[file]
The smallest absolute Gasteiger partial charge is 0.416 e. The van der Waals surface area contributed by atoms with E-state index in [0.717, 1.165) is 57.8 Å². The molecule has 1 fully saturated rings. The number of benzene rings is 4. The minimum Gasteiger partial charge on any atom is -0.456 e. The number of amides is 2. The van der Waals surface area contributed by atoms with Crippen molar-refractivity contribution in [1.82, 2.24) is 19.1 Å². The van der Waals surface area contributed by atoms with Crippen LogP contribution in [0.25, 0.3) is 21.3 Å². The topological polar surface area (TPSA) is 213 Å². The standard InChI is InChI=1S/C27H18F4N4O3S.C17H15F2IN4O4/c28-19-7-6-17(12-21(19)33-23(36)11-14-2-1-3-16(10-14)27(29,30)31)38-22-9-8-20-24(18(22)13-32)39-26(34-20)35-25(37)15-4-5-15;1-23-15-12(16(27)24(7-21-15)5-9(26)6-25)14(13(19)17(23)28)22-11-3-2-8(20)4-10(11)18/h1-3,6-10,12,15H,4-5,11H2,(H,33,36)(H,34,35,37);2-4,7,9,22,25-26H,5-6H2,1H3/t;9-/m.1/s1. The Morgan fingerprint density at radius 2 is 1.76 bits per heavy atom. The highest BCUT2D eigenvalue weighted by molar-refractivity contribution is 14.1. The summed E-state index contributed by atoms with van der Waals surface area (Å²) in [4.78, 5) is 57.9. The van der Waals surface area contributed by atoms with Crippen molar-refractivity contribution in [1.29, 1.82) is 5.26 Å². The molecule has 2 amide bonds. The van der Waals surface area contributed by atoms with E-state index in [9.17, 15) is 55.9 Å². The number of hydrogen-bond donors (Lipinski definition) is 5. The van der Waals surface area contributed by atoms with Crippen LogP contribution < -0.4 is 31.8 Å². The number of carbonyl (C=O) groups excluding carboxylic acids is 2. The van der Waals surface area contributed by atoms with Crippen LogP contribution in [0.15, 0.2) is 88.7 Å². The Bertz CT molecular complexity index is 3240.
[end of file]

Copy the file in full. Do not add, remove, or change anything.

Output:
The smallest absolute Gasteiger partial charge is 0.416 e. The van der Waals surface area contributed by atoms with E-state index in [0.717, 1.165) is 57.8 Å². The molecule has 1 fully saturated rings. The number of benzene rings is 4. The minimum Gasteiger partial charge on any atom is -0.456 e. The number of amides is 2. The van der Waals surface area contributed by atoms with Crippen molar-refractivity contribution in [1.82, 2.24) is 19.1 Å². The van der Waals surface area contributed by atoms with Crippen LogP contribution in [0.25, 0.3) is 21.3 Å². The topological polar surface area (TPSA) is 213 Å². The standard InChI is InChI=1S/C27H18F4N4O3S.C17H15F2IN4O4/c28-19-7-6-17(12-21(19)33-23(36)11-14-2-1-3-16(10-14)27(29,30)31)38-22-9-8-20-24(18(22)13-32)39-26(34-20)35-25(37)15-4-5-15;1-23-15-12(16(27)24(7-21-15)5-9(26)6-25)14(13(19)17(23)28)22-11-3-2-8(20)4-10(11)18/h1-3,6-10,12,15H,4-5,11H2,(H,33,36)(H,34,35,37);2-4,7,9,22,25-26H,5-6H2,1H3/t;9-/m.1/s1. The Morgan fingerprint density at radius 2 is 1.76 bits per heavy atom. The highest BCUT2D eigenvalue weighted by molar-refractivity contribution is 14.1. The summed E-state index contributed by atoms with van der Waals surface area (Å²) in [4.78, 5) is 57.9. The van der Waals surface area contributed by atoms with Crippen molar-refractivity contribution in [1.29, 1.82) is 5.26 Å². The molecule has 2 amide bonds. The van der Waals surface area contributed by atoms with E-state index in [9.17, 15) is 55.9 Å². The number of hydrogen-bond donors (Lipinski definition) is 5. The van der Waals surface area contributed by atoms with Crippen LogP contribution < -0.4 is 31.8 Å². The number of carbonyl (C=O) groups excluding carboxylic acids is 2. The van der Waals surface area contributed by atoms with Crippen LogP contribution in [0.15, 0.2) is 88.7 Å². The Bertz CT molecular complexity index is 3240.